As the longest day has come and gone and the Autumn evenings start to draw in, we slip off our shoes for more comfy, warm shoes, “Slippers” or what my mum calls them “House Shoes.” These are favored as we begin to settle in for cosy nights with the central heating cranked up full blast, racking up that Gas bill during the winter months. Winter months tend to long in most western countries. But slippers aren’t just things for the Winter. Slippers can be worn in the Summer too. If you’re like me, I can’t stand having cold feet so I have slippers for all seasons.
The word comes from the verb “to slip”. It is thought that slippers were originally from the East but they have been worn by every culture. The earliest recorded reference to the slipper was is in the 12th Century by a Southern Song Dynasty Officer. He described two types of slipper he saw in what is now Vietnam. These slippers had a thong to fit between the toes or a leather strap across the foot. The outsoles would have been made of leather. In the West, slippers were first recorded around 1478.
In the East, the slipper was a symbol of captivity. A Sultan’s harem would wear them for indoors making it easy to slip the shoes on and off before stepping on expensive Persian carpets. The slippers were very soft and comfortable and for indoors use. Therefore, a concubine wouldn’t have been able to make a break for freedom in them. This is because they were too thin and slippery for the hard rocky roads outside.
In certain cultures, such as Japan, it is a social obligation to remove shoes and wear slippers when entering a place of residence. This is due to tradition and respect for the house. The Meiji period (1868-1912) was one of unprecedented transformation that was to affect all areas of life, including clothing. During this time, special slippers were created for foreigners to pull over their shoes as the Japanese were accustomed to taking off their shoes and donning slippers indoors but their Western friends were not, hence the invention. The Japanese also have toilet slippers, which you put on before you enter the toilet and you slip off after you leave so you must leave the toilet as you entered as the slippers are meant to face the toilet! Although I’ve been told that this not a common practice.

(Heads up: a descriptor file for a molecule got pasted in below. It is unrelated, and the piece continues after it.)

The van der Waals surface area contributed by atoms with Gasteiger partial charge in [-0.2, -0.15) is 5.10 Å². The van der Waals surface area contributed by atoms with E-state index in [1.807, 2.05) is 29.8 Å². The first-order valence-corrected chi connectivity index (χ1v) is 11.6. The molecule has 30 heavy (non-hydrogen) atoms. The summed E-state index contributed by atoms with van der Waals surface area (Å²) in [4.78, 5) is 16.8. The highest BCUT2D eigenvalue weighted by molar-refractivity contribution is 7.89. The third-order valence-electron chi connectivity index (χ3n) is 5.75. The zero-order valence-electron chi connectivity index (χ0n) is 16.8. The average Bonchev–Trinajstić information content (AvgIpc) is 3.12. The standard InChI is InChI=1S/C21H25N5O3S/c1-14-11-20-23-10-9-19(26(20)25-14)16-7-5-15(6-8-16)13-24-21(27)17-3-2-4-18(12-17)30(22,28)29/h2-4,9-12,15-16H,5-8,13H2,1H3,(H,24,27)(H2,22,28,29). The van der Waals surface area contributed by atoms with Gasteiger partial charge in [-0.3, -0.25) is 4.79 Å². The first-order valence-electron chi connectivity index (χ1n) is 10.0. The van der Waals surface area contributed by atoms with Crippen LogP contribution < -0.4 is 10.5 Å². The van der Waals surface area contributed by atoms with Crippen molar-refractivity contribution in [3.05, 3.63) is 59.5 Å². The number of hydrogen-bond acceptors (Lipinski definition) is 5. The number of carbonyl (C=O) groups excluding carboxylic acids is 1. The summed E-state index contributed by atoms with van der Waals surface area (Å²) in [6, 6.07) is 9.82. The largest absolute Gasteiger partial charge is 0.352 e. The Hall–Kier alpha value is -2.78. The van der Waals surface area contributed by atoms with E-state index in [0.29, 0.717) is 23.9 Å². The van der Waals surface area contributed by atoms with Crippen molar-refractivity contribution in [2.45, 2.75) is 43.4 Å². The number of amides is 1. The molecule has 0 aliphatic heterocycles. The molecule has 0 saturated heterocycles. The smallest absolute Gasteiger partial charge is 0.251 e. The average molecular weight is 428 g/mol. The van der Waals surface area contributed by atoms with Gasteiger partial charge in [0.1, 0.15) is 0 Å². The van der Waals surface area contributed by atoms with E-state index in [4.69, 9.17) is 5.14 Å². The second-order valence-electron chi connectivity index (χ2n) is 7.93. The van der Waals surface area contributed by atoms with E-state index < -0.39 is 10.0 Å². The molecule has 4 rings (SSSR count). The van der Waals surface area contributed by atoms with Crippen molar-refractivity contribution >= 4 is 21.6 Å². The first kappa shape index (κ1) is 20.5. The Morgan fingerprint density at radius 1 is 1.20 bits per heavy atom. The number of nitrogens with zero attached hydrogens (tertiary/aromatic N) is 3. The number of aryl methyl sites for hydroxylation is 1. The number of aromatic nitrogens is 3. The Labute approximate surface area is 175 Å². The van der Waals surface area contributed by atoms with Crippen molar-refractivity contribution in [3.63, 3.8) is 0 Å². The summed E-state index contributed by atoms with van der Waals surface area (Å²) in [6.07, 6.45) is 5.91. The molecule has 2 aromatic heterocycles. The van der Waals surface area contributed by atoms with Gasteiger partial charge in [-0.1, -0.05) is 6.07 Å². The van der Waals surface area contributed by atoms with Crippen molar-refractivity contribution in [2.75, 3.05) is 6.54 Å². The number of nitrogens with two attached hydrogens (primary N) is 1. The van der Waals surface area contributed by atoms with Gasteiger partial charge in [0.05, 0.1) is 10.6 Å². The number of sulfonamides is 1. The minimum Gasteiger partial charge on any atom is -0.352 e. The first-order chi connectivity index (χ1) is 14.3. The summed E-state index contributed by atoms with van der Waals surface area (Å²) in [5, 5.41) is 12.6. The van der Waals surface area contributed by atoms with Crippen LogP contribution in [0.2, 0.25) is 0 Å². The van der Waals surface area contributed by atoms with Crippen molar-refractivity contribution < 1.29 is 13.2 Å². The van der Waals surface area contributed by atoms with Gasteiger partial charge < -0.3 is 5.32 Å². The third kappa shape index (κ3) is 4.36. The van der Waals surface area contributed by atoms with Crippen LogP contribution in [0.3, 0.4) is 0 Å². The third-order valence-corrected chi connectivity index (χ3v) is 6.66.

By the mid-16th Century most wealthy men wore slippers made of soft Leather, Silk or Velvet, often in patterns that matched their outfit. Don’t forget, men in those days were more dandier than the women! Women also adopted an extremely impractical form of shoe called the “Chopine”. These slippers sat atop a platform that ran the length of the shoe and could be as high as twenty-four inches! As a consequence, chopines were very difficult to walk in. Both men and women used ribbons, bows, and jewels to decorate their shoes. Of course, such shoes were not intended for outdoor wear and both sexes wore overshoes called “Pattens” and “Pantofles” to protect their dainty shoes if they did go outside in them.
The Victorian era, saw the “Prince Albert Slipper”, so called after Queen Victoria’s husband Prince Albert. These shoes were a velvet slipper with a quilted silk lining and leather outsole. They were first worn by English aristocracy when Black tie dress for dinner was required by standards of etiquette. They would don velvet smoking jackets with a cravat and coordinating Prince Albert slippers. Eventually, this custom moved outside the home to clubs and smoking rooms. Nowadays, these slippers are known as “Smoking Slippers” and are worn by both men and women, sometimes worn informally outside.
Today, slippers come in many styles, Slip-On Slippers, Boot Slippers, Novelty Slippers and Moccasin Slippers. They can be made from different types of materials from leather, suede, wool to manmade materials with outsoles being made from again a variety of different materials like leather, rubber or EVA.